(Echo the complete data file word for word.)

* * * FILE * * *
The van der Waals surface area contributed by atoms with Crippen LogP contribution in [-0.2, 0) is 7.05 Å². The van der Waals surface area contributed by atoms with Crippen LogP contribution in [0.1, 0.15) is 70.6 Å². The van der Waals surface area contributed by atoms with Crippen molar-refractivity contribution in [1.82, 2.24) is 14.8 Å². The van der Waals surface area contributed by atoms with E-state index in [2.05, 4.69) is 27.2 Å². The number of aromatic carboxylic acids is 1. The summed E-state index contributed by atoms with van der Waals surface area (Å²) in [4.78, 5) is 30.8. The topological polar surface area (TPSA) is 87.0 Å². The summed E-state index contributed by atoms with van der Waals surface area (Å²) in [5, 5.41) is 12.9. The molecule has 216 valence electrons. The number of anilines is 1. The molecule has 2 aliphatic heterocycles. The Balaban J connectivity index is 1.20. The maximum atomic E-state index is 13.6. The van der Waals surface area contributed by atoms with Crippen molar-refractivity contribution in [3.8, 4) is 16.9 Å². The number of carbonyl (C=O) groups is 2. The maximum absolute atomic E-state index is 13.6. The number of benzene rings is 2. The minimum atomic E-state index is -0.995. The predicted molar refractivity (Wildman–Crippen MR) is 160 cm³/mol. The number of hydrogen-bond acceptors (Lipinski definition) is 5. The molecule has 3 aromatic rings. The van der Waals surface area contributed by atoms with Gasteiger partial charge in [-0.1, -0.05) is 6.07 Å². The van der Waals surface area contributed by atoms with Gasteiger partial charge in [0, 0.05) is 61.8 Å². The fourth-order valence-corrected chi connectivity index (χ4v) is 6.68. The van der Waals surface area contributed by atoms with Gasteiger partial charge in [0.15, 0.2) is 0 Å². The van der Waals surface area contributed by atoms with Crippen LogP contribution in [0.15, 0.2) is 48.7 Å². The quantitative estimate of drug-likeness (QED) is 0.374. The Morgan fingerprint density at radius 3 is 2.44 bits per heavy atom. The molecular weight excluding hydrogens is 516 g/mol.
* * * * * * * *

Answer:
The van der Waals surface area contributed by atoms with Crippen LogP contribution in [-0.2, 0) is 7.05 Å². The van der Waals surface area contributed by atoms with Crippen LogP contribution in [0.1, 0.15) is 70.6 Å². The van der Waals surface area contributed by atoms with Crippen molar-refractivity contribution in [1.82, 2.24) is 14.8 Å². The van der Waals surface area contributed by atoms with E-state index in [2.05, 4.69) is 27.2 Å². The number of aromatic carboxylic acids is 1. The summed E-state index contributed by atoms with van der Waals surface area (Å²) in [4.78, 5) is 30.8. The topological polar surface area (TPSA) is 87.0 Å². The summed E-state index contributed by atoms with van der Waals surface area (Å²) in [5, 5.41) is 12.9. The molecule has 216 valence electrons. The number of anilines is 1. The molecule has 2 aliphatic heterocycles. The Balaban J connectivity index is 1.20. The maximum atomic E-state index is 13.6. The van der Waals surface area contributed by atoms with Crippen molar-refractivity contribution in [3.8, 4) is 16.9 Å². The number of carbonyl (C=O) groups is 2. The maximum absolute atomic E-state index is 13.6. The number of benzene rings is 2. The minimum atomic E-state index is -0.995. The predicted molar refractivity (Wildman–Crippen MR) is 160 cm³/mol. The number of hydrogen-bond acceptors (Lipinski definition) is 5. The molecule has 3 aromatic rings. The van der Waals surface area contributed by atoms with Gasteiger partial charge in [-0.1, -0.05) is 6.07 Å². The van der Waals surface area contributed by atoms with Gasteiger partial charge in [0, 0.05) is 61.8 Å². The fourth-order valence-corrected chi connectivity index (χ4v) is 6.68. The van der Waals surface area contributed by atoms with Gasteiger partial charge in [0.15, 0.2) is 0 Å². The van der Waals surface area contributed by atoms with Crippen LogP contribution in [0.15, 0.2) is 48.7 Å². The quantitative estimate of drug-likeness (QED) is 0.374. The Morgan fingerprint density at radius 3 is 2.44 bits per heavy atom. The molecular weight excluding hydrogens is 516 g/mol.